Incidentally, a game featuring Fido Dido was developed for the Super Nintendo and Mega Drive/Genesis at a similar time to Cool Spot. The game didn't get released although it was completed. Its publisher ceased operations in the US in 1994, which may have had something to do with it.
Unless you lived on Mars during the 1990s, you should be aware that the Super Nintendo was involved in perhaps the greatest console war known to man. Yes, the first half of the decade was dominated by a legendary struggle in which the Nintendo's white(ish) box was pitted against the Sega Mega Drive in the Great 16-Bit Console War. There was much bloodshed during it as the two great powers fought and feuded in many memorable battles. The Battle of Cool Spot was one of those battles. Other consoles and computers tried, but failed, to compete in this battle, with the Amiga coming a distant third, and the Gameboy making a valiant, but ultimately fruitless attempt. It was really only ever between the SNES and Mega Drive. So, almost two decades after the battle ended, now that Sega and Nintendo have kissed and made up, it seems as good a time as ever to review the skirmishes that took place in 1993's Battle of Cool Spot and declare the victor of this contest.
As far as looks go, the Super Nintendo just about clinches this. The graphics on both versions are fantastic, but on the SNES they are more colourful, more detailed and more defined. Sometimes, colours seem to be added to the SNES version just for the sake of it (there isn't really any reason why the balloons on level one need to be different colours, whereas on the Mega Drive they're all red), and sometimes there is probably a bit too much colour in places where minimal would be better. But, overall the SNES is a slightly prettier game to look at.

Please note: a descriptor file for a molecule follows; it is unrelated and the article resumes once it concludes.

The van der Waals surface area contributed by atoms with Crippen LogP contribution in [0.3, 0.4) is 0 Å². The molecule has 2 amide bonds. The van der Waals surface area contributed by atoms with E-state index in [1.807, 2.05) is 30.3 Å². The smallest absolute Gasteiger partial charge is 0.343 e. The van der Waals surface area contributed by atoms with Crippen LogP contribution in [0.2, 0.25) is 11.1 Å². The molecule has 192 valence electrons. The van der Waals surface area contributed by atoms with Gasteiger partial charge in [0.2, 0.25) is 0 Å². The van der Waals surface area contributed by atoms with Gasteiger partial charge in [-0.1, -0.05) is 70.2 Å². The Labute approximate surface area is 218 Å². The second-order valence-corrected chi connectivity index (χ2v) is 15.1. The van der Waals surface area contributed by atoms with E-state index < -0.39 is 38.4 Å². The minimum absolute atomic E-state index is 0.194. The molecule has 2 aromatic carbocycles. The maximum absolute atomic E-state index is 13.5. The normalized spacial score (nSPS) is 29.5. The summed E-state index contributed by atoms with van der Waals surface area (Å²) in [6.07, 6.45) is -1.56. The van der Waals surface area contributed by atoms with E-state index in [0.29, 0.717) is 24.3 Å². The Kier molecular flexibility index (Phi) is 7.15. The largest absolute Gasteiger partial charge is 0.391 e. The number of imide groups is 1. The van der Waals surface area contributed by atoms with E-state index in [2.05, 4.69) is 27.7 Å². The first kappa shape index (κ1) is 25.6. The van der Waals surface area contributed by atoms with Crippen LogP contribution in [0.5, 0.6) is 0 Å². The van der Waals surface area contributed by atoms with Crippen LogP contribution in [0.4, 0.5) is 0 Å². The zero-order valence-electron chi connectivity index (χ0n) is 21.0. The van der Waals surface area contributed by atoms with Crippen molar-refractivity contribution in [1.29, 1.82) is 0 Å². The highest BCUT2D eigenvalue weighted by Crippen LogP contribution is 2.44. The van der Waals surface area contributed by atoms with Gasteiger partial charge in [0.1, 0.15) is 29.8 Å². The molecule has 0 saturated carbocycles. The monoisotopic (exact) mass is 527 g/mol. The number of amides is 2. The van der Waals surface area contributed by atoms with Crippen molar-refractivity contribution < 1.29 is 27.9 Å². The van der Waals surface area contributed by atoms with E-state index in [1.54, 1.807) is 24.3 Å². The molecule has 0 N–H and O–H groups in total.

ROUND 1 winner: Super Nintendo
Like the graphics, the sound on this game is great. It won awards, and it's not hard to see (or hear) why. There's a great variety in the tunes, styles and sound techniques used throughout the game which demonstrates 16-Bit music at its very best. But, the sound on the Mega Drive version just sounds a little crisper than the Super Nintendo's, which sounds a little bit muffled when the two are compared. This is both the case with the background music and the sound effects. Plus, the Mega Drive has a few extra tunes in it and sound effects in it. For example, there's a little tune that plays when you complete a level, plus in level four, the objects you land on make a variety of noises. So, the Mega Drive has the sonic edge.